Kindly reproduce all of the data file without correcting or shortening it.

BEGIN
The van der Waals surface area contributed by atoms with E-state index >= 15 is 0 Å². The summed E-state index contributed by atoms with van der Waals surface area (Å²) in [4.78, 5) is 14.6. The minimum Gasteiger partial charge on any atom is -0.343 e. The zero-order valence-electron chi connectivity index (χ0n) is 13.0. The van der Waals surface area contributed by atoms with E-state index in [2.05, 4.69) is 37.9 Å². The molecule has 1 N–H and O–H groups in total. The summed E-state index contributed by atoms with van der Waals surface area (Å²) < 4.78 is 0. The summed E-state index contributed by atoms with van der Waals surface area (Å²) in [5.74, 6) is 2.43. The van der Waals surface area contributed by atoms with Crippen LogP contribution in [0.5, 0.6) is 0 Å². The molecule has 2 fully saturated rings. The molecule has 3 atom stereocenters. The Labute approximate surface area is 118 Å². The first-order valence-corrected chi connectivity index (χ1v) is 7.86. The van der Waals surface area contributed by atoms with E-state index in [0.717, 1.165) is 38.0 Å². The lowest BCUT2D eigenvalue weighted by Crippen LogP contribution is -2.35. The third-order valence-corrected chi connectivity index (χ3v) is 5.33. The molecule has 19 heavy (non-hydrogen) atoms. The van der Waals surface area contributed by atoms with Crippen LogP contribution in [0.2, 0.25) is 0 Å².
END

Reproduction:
The van der Waals surface area contributed by atoms with E-state index >= 15 is 0 Å². The summed E-state index contributed by atoms with van der Waals surface area (Å²) in [4.78, 5) is 14.6. The minimum Gasteiger partial charge on any atom is -0.343 e. The zero-order valence-electron chi connectivity index (χ0n) is 13.0. The van der Waals surface area contributed by atoms with E-state index in [2.05, 4.69) is 37.9 Å². The molecule has 1 N–H and O–H groups in total. The summed E-state index contributed by atoms with van der Waals surface area (Å²) < 4.78 is 0. The summed E-state index contributed by atoms with van der Waals surface area (Å²) in [5.74, 6) is 2.43. The van der Waals surface area contributed by atoms with Crippen LogP contribution in [0.5, 0.6) is 0 Å². The molecule has 2 fully saturated rings. The molecule has 3 atom stereocenters. The Labute approximate surface area is 118 Å². The first-order valence-corrected chi connectivity index (χ1v) is 7.86. The van der Waals surface area contributed by atoms with E-state index in [0.717, 1.165) is 38.0 Å². The lowest BCUT2D eigenvalue weighted by Crippen LogP contribution is -2.35. The third-order valence-corrected chi connectivity index (χ3v) is 5.33. The molecule has 19 heavy (non-hydrogen) atoms. The van der Waals surface area contributed by atoms with Crippen LogP contribution in [0.2, 0.25) is 0 Å².